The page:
Dad never wanted to go to a nursing home or even have someone care for him in his own home. He said to me once when he was younger that he would crawl around on the floor to take care of himself before he would have some stranger come into his house to help him. And the thought of going to any kind of retirement home always made him grimace like he was in pain. Though he would gladly accept help from his children in his later years, even that was always on his own terms.

Over this past summer when I stayed with him he was clearly declining. He tired easily, was often dizzy, and would occasionally collapse without warning. Though he could still take care of all his daily chores, his world had shrunk down to the house, the iPad, and the television, with an occasional drive on the farm roads to see what my brothers and niece were working on. 

After Tom and I left in September I think he was about the same, but later that fall he started letting my brothers know that he was ready to die, and even looking into what hospice provided. Then on December 2nd my brother found that he was having some small seizure-like episodes. He had also thrown up and just wasn’t feeling well, so in the evening my brother took him to the emergency room. When he got to the hospital they found that his heart rate was very low—I believe the doctor’s comment was, “How can you be talking to me when you have a heart rate of 35!”—and that he would need a pacemaker to survive.  At first Dad was uncertain about what he wanted. What would the pacemaker do for him? Was it a good idea? His sons were uncertain how to advise him. So much seemed like it hung in the balance. What was the right decision? And who would make it and how?

Sometime in the last three years I had read Being Mortal by Atul Gawande—one doctor's exploration of how to help people do what is really important to them at the end of their lives, and his critique of how and why the medical professional sometimes fails to achieve that. It seemed like the doctor who attended to Dad on his last trip to the hospital must have read the same book, because his ability to help Dad with this decision was noteworthy. He spoke directly to Dad, not to my brothers who were in the room with him. He made sure Dad could hear and understand him. And he asked Dad very specific questions about what really mattered to him. If Dad contradicted himself he would simply point that out and continue to patiently hold space for Dad to make his own decisions.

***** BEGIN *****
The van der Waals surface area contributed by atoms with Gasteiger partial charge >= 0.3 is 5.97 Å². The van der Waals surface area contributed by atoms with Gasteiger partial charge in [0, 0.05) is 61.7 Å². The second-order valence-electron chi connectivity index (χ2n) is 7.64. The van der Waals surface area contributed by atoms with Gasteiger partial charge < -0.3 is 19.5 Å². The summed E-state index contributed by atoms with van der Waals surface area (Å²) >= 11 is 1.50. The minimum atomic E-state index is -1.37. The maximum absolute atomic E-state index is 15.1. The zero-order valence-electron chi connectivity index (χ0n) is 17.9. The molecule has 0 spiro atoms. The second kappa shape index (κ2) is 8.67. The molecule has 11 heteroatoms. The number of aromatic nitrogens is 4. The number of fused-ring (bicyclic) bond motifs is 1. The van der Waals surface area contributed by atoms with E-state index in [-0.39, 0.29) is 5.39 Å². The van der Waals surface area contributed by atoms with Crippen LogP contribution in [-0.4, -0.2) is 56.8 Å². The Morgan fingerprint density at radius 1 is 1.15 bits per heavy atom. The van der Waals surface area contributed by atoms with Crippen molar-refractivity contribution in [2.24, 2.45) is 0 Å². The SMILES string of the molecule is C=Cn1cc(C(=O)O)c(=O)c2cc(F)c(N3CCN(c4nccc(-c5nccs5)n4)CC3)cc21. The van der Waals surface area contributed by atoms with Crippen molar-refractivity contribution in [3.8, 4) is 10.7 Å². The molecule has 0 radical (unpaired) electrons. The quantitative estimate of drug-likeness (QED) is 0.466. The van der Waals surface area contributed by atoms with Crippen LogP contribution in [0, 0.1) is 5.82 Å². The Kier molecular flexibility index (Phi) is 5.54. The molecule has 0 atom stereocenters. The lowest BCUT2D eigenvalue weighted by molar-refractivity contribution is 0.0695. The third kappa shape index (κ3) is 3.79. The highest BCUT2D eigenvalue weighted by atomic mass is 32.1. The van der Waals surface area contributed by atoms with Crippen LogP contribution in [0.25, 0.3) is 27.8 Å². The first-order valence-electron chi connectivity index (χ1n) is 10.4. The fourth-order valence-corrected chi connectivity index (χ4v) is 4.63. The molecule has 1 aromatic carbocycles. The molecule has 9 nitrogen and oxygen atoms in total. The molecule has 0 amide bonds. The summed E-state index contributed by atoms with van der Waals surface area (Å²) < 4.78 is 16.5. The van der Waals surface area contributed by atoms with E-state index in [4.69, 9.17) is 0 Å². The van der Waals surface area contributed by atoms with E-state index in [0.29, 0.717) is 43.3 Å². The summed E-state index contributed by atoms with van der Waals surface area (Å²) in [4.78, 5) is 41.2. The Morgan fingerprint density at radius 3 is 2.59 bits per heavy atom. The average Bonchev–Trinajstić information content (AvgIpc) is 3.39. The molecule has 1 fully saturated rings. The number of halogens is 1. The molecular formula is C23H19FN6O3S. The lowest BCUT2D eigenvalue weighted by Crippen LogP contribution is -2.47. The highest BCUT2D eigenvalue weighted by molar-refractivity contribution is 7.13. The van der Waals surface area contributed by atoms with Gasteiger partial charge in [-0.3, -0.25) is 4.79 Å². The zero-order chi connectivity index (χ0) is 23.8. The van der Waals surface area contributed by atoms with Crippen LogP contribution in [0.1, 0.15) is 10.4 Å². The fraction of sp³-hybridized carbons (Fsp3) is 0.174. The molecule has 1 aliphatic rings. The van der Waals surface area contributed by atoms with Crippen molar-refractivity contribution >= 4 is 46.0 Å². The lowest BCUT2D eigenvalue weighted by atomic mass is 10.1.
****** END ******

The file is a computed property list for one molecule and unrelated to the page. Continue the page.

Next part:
Further tests had showed that Dad’s heart had been damaged by a heart attack. And the doctor’s careful attention to him allowed Dad to take that information in. At some point in the conversation, Dad became very clear. No pacemaker. No surgery. It was time to let nature take its course.

Dad was moved to a room where he could receive comfort care. I was able to say a few sentences to him on the phone, and when one of my brothers left for the night Dad was still arguing with him that he wanted to run the remote control himself. A couple hours later he drifted off to sleep. The next morning he gradually stopped breathing and died.

Dad wasn't someone who shunned medical care. He had a quadruple heart bypass in his 70's as well as surgery for prostate cancer. Just in the past few months he had had some cancerous skin growths removed from his face. He got angry with my brother when he recently tried to help him fill out a form specifying what kinds of medical care he would and wouldn't want in an emergency. "That's what the doctors are for!” he shot back. “They are supposed to make those decisions!"

But he knew what he wanted, and he knew when it was time. For him, life was not worth living if it meant moving out of his home or being helpless. He wanted to be able to cook his own turkey loaf in the oven and play ping pong even if he had to hold onto the table with one hand to steady himself. He took every opportunity to live a long life, to enjoy working and playing, but in the end he didn't grasp at it. He was able to open his hand and let go.

As a good friend wrote to me after Dad's death: May we have your father's Grace.



Day 280: What is home?

May 25: Bosque del Apache NWR, New Mexico

In a couple weeks, Tom and I plan to be at my family's farm near Spokane where I grew up. Even though I have not lived there for nearly 30 years, I have continued to call it home, something that always confused things when we would drive from “home” in Seattle to “home” on the farm. Sure, I knew it wasn’t where I lived at the time, but it was always a more fundamental kind of home—a place that I originated from, that defined me, and by which I measured all other things.  It was a kind of center of gravity; something that you never really left.